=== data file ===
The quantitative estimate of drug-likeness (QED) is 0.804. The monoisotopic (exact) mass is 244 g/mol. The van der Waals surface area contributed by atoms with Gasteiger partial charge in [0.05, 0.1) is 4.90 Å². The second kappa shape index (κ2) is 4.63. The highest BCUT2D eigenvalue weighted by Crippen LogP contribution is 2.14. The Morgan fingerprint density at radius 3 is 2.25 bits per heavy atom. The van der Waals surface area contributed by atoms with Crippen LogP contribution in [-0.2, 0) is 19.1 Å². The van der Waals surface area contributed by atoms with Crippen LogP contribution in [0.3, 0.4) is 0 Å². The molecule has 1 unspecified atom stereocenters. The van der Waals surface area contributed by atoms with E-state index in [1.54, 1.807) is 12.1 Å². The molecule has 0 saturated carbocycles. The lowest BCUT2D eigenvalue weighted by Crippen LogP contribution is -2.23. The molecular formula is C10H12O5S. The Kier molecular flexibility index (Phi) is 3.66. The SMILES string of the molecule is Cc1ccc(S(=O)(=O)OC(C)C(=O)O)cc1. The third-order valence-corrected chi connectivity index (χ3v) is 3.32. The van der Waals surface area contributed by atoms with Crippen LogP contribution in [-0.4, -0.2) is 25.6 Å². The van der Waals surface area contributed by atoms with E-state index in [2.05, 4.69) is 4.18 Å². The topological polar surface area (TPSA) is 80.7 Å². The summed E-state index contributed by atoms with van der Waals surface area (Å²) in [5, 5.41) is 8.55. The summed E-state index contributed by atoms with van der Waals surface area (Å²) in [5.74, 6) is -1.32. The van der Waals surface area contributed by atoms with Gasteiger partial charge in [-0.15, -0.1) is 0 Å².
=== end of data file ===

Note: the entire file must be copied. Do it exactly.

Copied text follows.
The quantitative estimate of drug-likeness (QED) is 0.804. The monoisotopic (exact) mass is 244 g/mol. The van der Waals surface area contributed by atoms with Gasteiger partial charge in [0.05, 0.1) is 4.90 Å². The second kappa shape index (κ2) is 4.63. The highest BCUT2D eigenvalue weighted by Crippen LogP contribution is 2.14. The Morgan fingerprint density at radius 3 is 2.25 bits per heavy atom. The van der Waals surface area contributed by atoms with Crippen LogP contribution in [-0.2, 0) is 19.1 Å². The van der Waals surface area contributed by atoms with Crippen LogP contribution in [0.3, 0.4) is 0 Å². The molecule has 1 unspecified atom stereocenters. The van der Waals surface area contributed by atoms with E-state index in [1.54, 1.807) is 12.1 Å². The molecule has 0 saturated carbocycles. The lowest BCUT2D eigenvalue weighted by Crippen LogP contribution is -2.23. The molecular formula is C10H12O5S. The Kier molecular flexibility index (Phi) is 3.66. The SMILES string of the molecule is Cc1ccc(S(=O)(=O)OC(C)C(=O)O)cc1. The third-order valence-corrected chi connectivity index (χ3v) is 3.32. The van der Waals surface area contributed by atoms with Crippen LogP contribution in [-0.4, -0.2) is 25.6 Å². The van der Waals surface area contributed by atoms with E-state index in [2.05, 4.69) is 4.18 Å². The topological polar surface area (TPSA) is 80.7 Å². The summed E-state index contributed by atoms with van der Waals surface area (Å²) in [5, 5.41) is 8.55. The summed E-state index contributed by atoms with van der Waals surface area (Å²) in [5.74, 6) is -1.32. The van der Waals surface area contributed by atoms with Gasteiger partial charge in [-0.15, -0.1) is 0 Å².